Noe Raywood Broussard, better known as N. R. or “Pedo” was born in Pecan Island, Louisiana in 1921. He completed high school then joined the Navy in 1942. By the time he left the Navy in 1946 he had risen from recruit to first class petty officer. After returning to Louisiana, N. R. and his brother originated a tugboat business known as Broussard Brother’s Boat Service in Chalmette, Louisiana.
In 1959, Mr. Broussard moved his family back to Vermilion Parish to a low lying area at the end of a small village known as Intracoastal City. Together with his brothers John Huey Broussard and Joseph L. Broussard, they developed the Broussard Brothers Boat business in Intracoastal City with a vision of developing a facility to better meet the growing needs of the oil industry. “There was absolutely nothing when we first came to Intracoastal City. A lot of people thought I was more than a little crazy,” says N.R. Broussard.
N.R. quoted something he heard once. “A man should work as though everything depended upon himself, and pray as though everything depended on God.”
This saying influenced the motto “Everybody works.” At first, the brothers rolled pipe all day, then went into the office to do paperwork. When the children were old enough to be out by their side, they were taught the business. The girls worked in the office during summer break alongside their mother.
Today, a family approach to business is becoming rare, especially one that has been successful for 70 years and touched so many lives.
Playing its Part
Culture is an important part of South Louisiana and everyone has a part to play. The role of Broussard Brothers in the developing oilfield industry in Vermilion Parish created an environment for new jobs, allowing people to make a good living locally. Broussard Brothers helped keep families together, a significant element to preserving the local culture. The jobs have sustained generations of families working in the company. Father and son often work side by side. Today, the 5th generation of some of these families are taking a role in sustaining the company, contributing considerably to keeping the Cajun Culture in Vermilion Parish alive and well. The company also still employees up to 4 generations of the Broussard family.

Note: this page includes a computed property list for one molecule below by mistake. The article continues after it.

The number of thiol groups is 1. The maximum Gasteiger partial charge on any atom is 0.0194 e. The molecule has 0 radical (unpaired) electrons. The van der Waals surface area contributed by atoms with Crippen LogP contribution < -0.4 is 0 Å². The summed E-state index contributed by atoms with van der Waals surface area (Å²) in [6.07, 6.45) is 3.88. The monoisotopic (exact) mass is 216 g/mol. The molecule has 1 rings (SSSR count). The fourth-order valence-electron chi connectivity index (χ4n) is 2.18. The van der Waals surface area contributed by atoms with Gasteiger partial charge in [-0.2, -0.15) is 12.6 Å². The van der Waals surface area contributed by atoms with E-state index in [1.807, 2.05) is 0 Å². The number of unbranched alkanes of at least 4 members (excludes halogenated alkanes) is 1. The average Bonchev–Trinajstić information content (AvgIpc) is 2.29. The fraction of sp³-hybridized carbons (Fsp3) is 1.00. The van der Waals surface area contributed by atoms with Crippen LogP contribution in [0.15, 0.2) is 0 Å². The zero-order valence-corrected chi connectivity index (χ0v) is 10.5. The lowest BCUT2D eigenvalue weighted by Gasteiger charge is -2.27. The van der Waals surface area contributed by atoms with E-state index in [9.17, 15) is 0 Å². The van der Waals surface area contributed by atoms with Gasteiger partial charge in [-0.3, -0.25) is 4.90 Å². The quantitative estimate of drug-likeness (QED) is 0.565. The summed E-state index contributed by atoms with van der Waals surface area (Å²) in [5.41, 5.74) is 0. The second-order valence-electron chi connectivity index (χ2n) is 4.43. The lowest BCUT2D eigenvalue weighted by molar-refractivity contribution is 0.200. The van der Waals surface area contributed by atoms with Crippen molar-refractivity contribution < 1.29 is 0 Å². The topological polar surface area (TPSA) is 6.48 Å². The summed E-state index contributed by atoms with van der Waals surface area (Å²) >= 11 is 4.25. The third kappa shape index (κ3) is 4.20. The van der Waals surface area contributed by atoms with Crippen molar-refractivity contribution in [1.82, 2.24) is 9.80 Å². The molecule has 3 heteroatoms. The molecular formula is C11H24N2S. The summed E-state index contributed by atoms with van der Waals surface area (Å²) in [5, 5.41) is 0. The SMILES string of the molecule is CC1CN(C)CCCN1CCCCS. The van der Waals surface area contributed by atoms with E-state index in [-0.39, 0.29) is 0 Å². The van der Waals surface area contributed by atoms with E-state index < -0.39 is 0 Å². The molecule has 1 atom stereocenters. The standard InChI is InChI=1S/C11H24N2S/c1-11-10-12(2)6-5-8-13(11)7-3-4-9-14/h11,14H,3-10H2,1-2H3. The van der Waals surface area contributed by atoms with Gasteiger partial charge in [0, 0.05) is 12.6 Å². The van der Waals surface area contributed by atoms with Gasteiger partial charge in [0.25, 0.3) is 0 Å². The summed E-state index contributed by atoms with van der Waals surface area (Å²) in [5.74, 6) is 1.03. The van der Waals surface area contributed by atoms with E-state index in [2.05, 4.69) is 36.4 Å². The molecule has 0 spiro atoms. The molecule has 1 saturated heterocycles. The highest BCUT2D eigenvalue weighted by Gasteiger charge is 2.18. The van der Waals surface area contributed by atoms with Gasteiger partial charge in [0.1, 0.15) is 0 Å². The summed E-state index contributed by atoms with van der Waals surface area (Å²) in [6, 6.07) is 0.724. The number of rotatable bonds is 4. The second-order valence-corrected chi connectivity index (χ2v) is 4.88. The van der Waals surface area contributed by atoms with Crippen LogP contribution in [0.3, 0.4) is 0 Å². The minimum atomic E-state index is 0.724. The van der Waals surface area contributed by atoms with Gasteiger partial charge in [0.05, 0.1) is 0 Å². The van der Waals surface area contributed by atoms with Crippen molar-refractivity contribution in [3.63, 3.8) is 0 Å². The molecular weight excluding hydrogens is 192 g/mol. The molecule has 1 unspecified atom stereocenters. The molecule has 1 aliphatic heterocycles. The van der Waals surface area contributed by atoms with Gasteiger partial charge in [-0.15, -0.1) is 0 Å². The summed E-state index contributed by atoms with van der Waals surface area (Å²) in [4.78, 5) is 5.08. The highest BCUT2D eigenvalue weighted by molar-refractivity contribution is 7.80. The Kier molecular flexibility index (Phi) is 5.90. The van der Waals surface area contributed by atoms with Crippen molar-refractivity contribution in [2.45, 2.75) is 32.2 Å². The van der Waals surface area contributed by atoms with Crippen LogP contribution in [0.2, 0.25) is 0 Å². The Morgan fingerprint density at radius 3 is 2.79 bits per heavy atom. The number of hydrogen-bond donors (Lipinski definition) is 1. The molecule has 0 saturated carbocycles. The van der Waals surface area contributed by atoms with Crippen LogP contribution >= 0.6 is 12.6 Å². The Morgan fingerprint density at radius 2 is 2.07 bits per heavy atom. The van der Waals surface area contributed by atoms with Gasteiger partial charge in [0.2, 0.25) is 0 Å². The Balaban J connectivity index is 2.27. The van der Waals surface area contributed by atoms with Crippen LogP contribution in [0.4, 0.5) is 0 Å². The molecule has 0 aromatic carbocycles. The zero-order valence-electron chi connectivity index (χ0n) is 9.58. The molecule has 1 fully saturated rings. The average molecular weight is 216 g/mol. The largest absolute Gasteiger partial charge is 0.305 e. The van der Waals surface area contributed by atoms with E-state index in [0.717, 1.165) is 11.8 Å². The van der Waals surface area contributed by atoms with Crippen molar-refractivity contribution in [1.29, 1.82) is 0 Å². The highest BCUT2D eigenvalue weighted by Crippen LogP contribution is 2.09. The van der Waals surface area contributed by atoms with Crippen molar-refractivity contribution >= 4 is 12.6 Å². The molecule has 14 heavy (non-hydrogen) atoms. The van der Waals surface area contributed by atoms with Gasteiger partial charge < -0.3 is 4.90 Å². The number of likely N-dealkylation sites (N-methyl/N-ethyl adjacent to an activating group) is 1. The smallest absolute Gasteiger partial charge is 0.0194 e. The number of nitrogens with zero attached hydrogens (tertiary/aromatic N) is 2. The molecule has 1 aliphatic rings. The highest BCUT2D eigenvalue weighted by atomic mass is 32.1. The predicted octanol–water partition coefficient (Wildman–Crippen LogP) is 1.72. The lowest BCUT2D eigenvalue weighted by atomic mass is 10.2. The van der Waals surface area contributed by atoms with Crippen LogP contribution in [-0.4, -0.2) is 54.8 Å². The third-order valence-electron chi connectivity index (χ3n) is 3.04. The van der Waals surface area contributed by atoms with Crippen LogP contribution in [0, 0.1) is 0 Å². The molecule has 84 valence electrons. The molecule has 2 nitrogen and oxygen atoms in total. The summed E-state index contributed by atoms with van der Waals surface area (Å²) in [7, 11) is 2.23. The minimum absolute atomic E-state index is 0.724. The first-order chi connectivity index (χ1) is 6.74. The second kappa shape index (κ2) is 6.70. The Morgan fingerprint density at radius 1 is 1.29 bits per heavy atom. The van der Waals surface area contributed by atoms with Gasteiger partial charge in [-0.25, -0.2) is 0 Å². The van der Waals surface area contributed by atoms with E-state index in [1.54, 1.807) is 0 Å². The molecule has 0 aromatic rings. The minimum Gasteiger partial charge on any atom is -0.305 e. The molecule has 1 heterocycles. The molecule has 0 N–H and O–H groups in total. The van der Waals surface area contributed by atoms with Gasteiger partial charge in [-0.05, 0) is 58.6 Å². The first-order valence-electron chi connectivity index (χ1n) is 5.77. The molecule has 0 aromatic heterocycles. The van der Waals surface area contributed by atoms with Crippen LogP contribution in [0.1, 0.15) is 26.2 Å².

Being in business for 70 years has come with its challenges.
The company struggled in the 80’s bust, but due to its prudent financial practices, incredible work ethic, and service built on a handshake the company came through it stronger. “All of our equipment was paid for,” said Broussard. “If not for that, it would have been a lot tougher.”
The Current Downturn
In today’s challenging industry, as before, Broussard Brothers is forced to make difficult cuts to their operating costs, while still trying to protect its most valuable asset: their employees. The magnitude of these burdens are multiplied today due to the increased size of the company. More employees and families depend on its success. Thankfully, there are signs that the industry is beginning to slowly turn around.
Over the years, the brothers recognized their success would be directly tied to meeting the needs of its customers. With this in mind, they expanded their six acre low lying marshland area where they initiated Broussard Brothers, Inc. in Vermilion Parish to a commercial development containing over a mile of well-developed waterfront property. The business includes tugs, barges and crew boat rentals, as well as oilfield and pipeline construction services.
Today, the company has grown into one of the gulf coast’s premier oilfield service and construction companies.
The ever changing marine construction and towing environment presents many challenges. The company has grown and changed with the times and has consistently upgraded equipment, and trained and developed an experienced workforce to meet those demands head on.
Capable of providing a variety of services to the oilfield and construction industries
Broussard Brothers’ contribution to the business industry of Southwest Louisiana developed into a multifaceted expansion of specialized marine fabrication, construction, blasting and painting, land and offshore crews and dock side services which ran primarily under the sister corporation known as Acadian Contractors. Together, the businesses provided jobs to over 700 employees.
Broussard Brothers, Inc. still operates out of their original Intracoastal City docks, although the flooding of hurricane Rita drove the business office to Abbeville. N. R. Broussard, nearly 96 years old, still goes into the business office daily and frequently attends company operations meetings at the Intracoastal City location. The staff he has assembled to run the company often relies on his wealth of knowledge and experience to better serve customers and to keep Broussard Brothers a leader in the oilfield service industry.